Leslie Moonves AMC
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CBS Corp. chairman-CEO Leslie Moonves talked up the growth prospects of the CBS All Access SVOD service during Tuesday’s presentation to investors in New York, asserting that the long-term plan is to launch three to four original series a year.

The first of those series will be “Star Trek,” the first new TV installment of the enduring sci-fi franchise in 14 years. But Moonves’ remarks at the investor confab were the most substantive to date about plans for original series on All Access. CBS plans to launch the first episode of “Star Trek” early next year on the mother-ship CBS broadcast network but shift all subsequent episodes to All Access as an exclusive offering.

Moonves emphasized that All Access is helping CBS to position itself for “a future where consumers may very well pick and choose their own program lineup,” making high-wattage program brands like “Star Trek” all the more important.

CBS Interactive exec VP Marc DeBevoise said the goal is to launch roughly one series per quarter. The launches will follow the “Star Trek” pattern of simultaneous airings of the first episode on All Access and the CBS broadcast network before shifting to All Access exclusive airings.

“Having ‘Star Trek’ as our first orignal is a declaration of how serious we are about building this service,” he said. CBS will take a cue from Netflix by using data mined from viewership patterns to inform development plans for future All Access originals. DeBevoise said the goal will be “targeting traditional CBS TV audiences and beyond but with a premium sensibility and an eye on international.”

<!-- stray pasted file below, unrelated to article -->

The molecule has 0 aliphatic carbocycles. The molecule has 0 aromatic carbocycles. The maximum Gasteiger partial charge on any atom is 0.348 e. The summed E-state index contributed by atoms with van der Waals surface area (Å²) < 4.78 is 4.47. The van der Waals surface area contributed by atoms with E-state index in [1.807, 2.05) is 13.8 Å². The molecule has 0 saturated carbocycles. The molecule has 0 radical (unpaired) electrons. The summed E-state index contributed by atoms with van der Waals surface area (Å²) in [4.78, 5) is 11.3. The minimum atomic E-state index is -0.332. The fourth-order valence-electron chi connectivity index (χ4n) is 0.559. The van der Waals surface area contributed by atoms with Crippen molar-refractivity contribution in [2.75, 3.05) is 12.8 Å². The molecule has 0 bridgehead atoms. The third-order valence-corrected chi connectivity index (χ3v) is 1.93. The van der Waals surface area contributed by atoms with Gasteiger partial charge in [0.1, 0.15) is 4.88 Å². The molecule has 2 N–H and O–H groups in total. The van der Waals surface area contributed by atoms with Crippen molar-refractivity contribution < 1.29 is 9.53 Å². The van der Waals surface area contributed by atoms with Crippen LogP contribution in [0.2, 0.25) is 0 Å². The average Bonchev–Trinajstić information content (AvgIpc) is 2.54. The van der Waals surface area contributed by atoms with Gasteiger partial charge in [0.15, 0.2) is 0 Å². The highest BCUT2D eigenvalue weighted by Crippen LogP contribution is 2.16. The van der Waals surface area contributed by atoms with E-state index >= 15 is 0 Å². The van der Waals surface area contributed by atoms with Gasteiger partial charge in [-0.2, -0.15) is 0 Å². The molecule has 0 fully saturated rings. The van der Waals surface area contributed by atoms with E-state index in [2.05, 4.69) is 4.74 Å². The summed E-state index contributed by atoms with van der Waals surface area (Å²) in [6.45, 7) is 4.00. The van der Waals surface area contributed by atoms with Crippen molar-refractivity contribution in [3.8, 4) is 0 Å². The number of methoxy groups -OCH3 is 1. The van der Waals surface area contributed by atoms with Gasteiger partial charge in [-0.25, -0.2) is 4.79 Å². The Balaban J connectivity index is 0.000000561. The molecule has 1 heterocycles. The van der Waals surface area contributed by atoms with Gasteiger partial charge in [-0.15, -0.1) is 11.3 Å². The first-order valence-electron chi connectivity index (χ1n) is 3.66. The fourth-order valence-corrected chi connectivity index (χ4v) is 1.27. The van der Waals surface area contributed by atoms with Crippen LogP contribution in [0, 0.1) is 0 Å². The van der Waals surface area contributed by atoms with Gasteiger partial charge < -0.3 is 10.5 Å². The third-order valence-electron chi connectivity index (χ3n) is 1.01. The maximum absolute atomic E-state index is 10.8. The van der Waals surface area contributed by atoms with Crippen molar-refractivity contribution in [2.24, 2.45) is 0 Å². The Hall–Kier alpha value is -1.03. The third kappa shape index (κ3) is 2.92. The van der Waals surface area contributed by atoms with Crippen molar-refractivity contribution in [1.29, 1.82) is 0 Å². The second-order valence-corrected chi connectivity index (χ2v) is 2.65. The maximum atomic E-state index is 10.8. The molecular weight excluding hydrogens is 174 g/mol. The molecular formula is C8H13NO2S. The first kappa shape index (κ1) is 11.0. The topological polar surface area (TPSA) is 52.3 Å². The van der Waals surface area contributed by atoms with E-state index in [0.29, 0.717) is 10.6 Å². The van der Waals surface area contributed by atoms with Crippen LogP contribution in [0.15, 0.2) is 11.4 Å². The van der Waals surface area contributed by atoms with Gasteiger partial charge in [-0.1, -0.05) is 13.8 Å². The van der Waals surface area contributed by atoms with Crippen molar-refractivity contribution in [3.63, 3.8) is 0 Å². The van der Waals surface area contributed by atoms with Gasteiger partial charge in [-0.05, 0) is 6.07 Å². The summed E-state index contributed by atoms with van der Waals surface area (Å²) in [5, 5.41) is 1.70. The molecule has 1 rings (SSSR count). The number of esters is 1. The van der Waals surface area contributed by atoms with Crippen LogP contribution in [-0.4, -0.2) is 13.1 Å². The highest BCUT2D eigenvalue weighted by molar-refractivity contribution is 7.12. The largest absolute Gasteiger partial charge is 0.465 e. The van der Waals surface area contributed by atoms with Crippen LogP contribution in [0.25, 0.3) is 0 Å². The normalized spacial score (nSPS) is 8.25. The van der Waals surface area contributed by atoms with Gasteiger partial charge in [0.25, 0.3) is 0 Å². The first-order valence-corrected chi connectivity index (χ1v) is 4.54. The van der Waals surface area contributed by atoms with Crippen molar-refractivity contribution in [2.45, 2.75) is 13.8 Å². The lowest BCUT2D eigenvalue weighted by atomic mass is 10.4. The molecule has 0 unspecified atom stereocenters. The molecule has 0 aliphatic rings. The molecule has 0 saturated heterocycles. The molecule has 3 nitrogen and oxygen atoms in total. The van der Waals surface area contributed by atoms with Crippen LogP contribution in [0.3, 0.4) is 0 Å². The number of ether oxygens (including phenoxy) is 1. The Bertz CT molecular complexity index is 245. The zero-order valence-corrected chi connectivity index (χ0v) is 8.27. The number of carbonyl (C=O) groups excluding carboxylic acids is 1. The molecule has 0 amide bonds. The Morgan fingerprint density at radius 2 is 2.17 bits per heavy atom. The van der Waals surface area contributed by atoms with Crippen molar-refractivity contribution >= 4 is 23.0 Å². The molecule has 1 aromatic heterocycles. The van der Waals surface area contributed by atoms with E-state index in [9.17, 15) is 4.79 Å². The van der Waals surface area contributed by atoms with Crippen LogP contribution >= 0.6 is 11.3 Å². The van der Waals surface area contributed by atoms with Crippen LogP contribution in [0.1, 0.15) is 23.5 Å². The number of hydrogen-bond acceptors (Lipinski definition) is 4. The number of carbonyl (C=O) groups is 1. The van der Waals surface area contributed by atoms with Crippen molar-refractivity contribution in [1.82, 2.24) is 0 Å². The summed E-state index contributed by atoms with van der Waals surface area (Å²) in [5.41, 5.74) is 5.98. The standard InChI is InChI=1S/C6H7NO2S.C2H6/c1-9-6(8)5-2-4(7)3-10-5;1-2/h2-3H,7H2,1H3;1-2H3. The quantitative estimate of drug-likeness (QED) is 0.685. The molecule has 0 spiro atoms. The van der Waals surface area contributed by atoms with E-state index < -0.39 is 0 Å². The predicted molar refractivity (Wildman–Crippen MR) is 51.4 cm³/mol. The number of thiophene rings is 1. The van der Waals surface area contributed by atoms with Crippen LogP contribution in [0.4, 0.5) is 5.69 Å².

DeBevoise offered some demographic data about All Access, noting that the median age of its subscribers is 42 and 58% female. And 36% of them are in the millennial 18-34 demo.

Most, or 60% of CBS All Access viewership is driven by viewers catching up with current season episodes of active CBS series. Another 20% is older episodes of current series while another 10% comes from vintage library fare from the 1980s and earlier. Only about 10% of viewership comes from the service’s live TV stream of local affiliate stations.

CBS still has yet to give up any hard numbers on CBS All Access subscriptions. DeBevoise said this year’s Grammy Awards telecast marked the single-biggest day of sign-ups for the service since its October 2014 launch.

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